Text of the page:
The British Journal of Sociology 62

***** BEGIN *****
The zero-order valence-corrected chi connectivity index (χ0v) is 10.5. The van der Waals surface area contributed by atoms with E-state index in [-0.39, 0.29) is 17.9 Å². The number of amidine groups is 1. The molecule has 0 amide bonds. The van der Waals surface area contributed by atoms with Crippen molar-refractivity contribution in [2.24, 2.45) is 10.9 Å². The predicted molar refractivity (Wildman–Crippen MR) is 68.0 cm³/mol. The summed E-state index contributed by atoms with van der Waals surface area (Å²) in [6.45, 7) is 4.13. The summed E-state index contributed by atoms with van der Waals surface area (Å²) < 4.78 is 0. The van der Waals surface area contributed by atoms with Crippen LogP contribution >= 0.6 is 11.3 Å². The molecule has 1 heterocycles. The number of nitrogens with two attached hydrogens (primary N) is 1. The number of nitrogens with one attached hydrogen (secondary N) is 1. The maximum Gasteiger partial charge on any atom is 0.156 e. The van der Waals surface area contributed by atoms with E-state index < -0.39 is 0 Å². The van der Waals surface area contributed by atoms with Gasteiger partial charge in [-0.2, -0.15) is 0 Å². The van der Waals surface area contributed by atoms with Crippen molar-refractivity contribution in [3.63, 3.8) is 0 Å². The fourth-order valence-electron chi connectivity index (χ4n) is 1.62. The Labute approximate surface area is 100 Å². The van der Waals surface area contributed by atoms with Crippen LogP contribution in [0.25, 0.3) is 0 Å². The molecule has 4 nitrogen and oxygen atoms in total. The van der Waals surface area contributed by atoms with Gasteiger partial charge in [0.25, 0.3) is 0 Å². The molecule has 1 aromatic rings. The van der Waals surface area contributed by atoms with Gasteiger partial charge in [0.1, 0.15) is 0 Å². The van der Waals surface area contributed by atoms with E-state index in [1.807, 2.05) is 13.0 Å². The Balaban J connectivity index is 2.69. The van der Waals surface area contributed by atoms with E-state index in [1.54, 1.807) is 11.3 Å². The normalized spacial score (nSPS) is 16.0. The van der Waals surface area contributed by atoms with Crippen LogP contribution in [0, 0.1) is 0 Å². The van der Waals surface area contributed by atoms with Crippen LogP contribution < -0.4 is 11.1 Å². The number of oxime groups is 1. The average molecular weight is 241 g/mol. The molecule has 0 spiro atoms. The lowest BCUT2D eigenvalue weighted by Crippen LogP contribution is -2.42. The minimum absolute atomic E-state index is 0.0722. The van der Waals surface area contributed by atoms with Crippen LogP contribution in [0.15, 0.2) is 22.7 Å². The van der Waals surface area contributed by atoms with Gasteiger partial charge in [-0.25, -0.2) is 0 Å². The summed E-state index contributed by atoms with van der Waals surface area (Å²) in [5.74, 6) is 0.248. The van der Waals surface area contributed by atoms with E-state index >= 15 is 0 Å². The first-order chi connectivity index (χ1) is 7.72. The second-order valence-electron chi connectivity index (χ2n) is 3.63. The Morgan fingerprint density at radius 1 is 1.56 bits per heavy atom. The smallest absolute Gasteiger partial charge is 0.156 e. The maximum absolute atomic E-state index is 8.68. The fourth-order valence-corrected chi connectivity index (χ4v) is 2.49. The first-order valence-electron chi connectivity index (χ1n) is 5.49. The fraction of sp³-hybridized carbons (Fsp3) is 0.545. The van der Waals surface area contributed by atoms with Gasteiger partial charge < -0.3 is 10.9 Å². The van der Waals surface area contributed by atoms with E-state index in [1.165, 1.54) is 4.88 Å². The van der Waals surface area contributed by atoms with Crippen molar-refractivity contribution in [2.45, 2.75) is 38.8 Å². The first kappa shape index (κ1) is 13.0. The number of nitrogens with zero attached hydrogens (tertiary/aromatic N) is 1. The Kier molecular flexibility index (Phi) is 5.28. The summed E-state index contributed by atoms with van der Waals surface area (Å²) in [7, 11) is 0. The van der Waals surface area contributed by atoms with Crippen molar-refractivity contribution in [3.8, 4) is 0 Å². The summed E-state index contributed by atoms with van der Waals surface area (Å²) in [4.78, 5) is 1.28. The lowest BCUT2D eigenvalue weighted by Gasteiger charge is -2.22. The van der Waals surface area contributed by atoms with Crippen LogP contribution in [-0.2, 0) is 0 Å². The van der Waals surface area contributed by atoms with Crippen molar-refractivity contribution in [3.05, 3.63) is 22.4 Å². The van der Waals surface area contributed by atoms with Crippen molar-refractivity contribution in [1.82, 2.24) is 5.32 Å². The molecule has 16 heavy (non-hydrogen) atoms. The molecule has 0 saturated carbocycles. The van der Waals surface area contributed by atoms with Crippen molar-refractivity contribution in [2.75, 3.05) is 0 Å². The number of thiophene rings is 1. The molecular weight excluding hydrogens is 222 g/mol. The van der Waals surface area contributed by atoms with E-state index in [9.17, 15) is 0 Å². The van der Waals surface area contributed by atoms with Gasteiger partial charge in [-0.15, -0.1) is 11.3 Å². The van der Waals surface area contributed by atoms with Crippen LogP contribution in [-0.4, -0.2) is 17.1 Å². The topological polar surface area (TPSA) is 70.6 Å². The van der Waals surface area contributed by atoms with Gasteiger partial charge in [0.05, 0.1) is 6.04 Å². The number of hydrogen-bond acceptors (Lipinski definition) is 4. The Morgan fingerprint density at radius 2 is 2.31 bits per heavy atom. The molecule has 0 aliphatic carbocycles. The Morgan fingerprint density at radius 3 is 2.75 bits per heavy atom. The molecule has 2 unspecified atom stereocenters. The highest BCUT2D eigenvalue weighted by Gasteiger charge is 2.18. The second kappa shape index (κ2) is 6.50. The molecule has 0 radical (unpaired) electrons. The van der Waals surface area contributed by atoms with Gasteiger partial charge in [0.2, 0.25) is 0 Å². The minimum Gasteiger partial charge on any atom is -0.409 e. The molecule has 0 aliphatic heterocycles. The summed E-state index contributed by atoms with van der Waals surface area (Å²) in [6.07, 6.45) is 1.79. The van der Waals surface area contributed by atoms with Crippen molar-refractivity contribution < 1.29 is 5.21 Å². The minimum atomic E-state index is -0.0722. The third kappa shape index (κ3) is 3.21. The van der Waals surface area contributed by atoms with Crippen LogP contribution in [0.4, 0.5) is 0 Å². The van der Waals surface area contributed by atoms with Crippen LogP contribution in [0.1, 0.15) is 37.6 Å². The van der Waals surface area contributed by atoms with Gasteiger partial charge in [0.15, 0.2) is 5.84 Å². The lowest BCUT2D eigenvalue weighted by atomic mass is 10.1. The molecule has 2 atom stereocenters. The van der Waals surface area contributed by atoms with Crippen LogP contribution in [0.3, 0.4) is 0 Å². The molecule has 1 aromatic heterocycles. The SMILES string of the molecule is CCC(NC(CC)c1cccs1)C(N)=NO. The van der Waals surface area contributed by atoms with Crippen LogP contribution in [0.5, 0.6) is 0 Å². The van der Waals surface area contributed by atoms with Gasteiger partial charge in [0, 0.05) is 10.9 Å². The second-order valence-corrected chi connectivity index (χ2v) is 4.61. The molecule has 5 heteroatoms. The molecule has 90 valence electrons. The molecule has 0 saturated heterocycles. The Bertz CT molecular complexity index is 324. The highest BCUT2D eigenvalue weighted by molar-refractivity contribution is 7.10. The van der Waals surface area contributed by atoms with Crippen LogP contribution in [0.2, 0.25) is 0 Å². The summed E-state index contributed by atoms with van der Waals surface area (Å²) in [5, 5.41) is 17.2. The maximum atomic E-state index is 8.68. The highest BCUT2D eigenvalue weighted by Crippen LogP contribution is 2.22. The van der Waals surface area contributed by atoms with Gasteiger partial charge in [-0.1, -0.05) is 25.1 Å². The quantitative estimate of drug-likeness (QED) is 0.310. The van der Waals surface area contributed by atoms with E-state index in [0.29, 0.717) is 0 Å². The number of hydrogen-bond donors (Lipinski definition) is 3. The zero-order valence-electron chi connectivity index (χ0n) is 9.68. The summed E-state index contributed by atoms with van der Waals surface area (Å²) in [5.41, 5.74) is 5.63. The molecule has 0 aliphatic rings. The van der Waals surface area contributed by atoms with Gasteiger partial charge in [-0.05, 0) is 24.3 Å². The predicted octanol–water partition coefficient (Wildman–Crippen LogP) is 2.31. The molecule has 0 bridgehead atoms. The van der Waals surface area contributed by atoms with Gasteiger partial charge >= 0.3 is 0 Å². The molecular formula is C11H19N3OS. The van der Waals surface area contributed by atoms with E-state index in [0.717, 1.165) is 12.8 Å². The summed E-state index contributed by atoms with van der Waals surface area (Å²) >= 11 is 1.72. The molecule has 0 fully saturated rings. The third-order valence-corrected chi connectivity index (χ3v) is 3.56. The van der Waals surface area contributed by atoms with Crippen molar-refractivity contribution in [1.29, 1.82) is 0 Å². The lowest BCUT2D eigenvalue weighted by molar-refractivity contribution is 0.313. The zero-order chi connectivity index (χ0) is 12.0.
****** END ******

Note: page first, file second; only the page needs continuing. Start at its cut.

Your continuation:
372--374 (2011)Communication Power leaves unanswered three clusters of questions. First, how exactly are societies ‘configured’ by communication networks? Crucial resources (economic power, military power, legal authority) cannot simply be reduced to network operations, even if they require networks as their means. Castells’ account of the state suggests as much: notwithstanding the state's ‘coordination problems’ (pp. 39–40), its monopoly of violence is ‘decisive’ (as Castells acknowledges (p. 417)), so the state must be more than ‘the default network for the proper functioning of all other non-communication power networks’ (p. 427). Indeed Castells provides examples (China, Russia) of states exercising power over communication networks. Second, is Castells’ analysis of the potential for social change from ‘mass self-communication’ (p. 196) (online social networks, blogs and the like) convincing? What of the time and other resource constraints, and sheer force of habit, that may block many from being permanently active online or orient them overhwlemingly towards non-political contexts? Isn't ‘mass self-communication’ already being coopted into corporate frames? Third, can Castells’ approach adequately explain political and social agency? Yes, media are an important ‘space of powermaking’ (p. 194) but what are the other institutional factors required if media appearances are to divert the actions of interlocking networks of power? Here Castells’ exclusive focus on political power becomes problematic. His examples of ‘insurgent politics’ (including the 2008 Obama campaign, global environmental campaigns) are remote from everyday power contests in the economy (rights in and to work, challenges to corporate authority). He gives few insights into how non-political forms of power (economic and legal) constrain resources and shape individuals’own framings (positive or negative) of their opportunities for political action. Indeed Castells is silent on the biggest political ‘reprogramming’ of all, the global spread of neoliberal discourse since the 1970s..